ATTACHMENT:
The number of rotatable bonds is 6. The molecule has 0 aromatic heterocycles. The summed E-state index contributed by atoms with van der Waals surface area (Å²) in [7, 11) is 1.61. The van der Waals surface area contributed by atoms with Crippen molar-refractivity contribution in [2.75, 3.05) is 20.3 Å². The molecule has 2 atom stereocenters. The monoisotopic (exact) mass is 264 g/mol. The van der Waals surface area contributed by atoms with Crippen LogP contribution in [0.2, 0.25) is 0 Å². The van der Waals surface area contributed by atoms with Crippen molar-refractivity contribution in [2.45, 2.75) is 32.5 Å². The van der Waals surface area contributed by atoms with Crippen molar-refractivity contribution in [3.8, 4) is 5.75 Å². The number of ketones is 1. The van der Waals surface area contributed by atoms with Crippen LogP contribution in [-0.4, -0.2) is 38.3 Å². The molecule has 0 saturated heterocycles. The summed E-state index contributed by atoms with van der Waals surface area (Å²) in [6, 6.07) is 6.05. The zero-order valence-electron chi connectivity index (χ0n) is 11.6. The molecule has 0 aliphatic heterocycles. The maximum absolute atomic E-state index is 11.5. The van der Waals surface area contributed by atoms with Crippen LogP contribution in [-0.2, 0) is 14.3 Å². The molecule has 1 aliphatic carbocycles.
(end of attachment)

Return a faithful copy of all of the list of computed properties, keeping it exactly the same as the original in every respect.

The number of rotatable bonds is 6. The molecule has 0 aromatic heterocycles. The summed E-state index contributed by atoms with van der Waals surface area (Å²) in [7, 11) is 1.61. The van der Waals surface area contributed by atoms with Crippen molar-refractivity contribution in [2.75, 3.05) is 20.3 Å². The molecule has 2 atom stereocenters. The monoisotopic (exact) mass is 264 g/mol. The van der Waals surface area contributed by atoms with Crippen LogP contribution in [0.2, 0.25) is 0 Å². The van der Waals surface area contributed by atoms with Crippen molar-refractivity contribution in [2.45, 2.75) is 32.5 Å². The van der Waals surface area contributed by atoms with Crippen molar-refractivity contribution in [3.8, 4) is 5.75 Å². The number of ketones is 1. The van der Waals surface area contributed by atoms with Crippen LogP contribution in [-0.4, -0.2) is 38.3 Å². The molecule has 0 saturated heterocycles. The summed E-state index contributed by atoms with van der Waals surface area (Å²) in [6, 6.07) is 6.05. The zero-order valence-electron chi connectivity index (χ0n) is 11.6. The molecule has 0 aliphatic heterocycles. The maximum absolute atomic E-state index is 11.5. The van der Waals surface area contributed by atoms with Crippen LogP contribution in [-0.2, 0) is 14.3 Å². The molecule has 1 aliphatic carbocycles.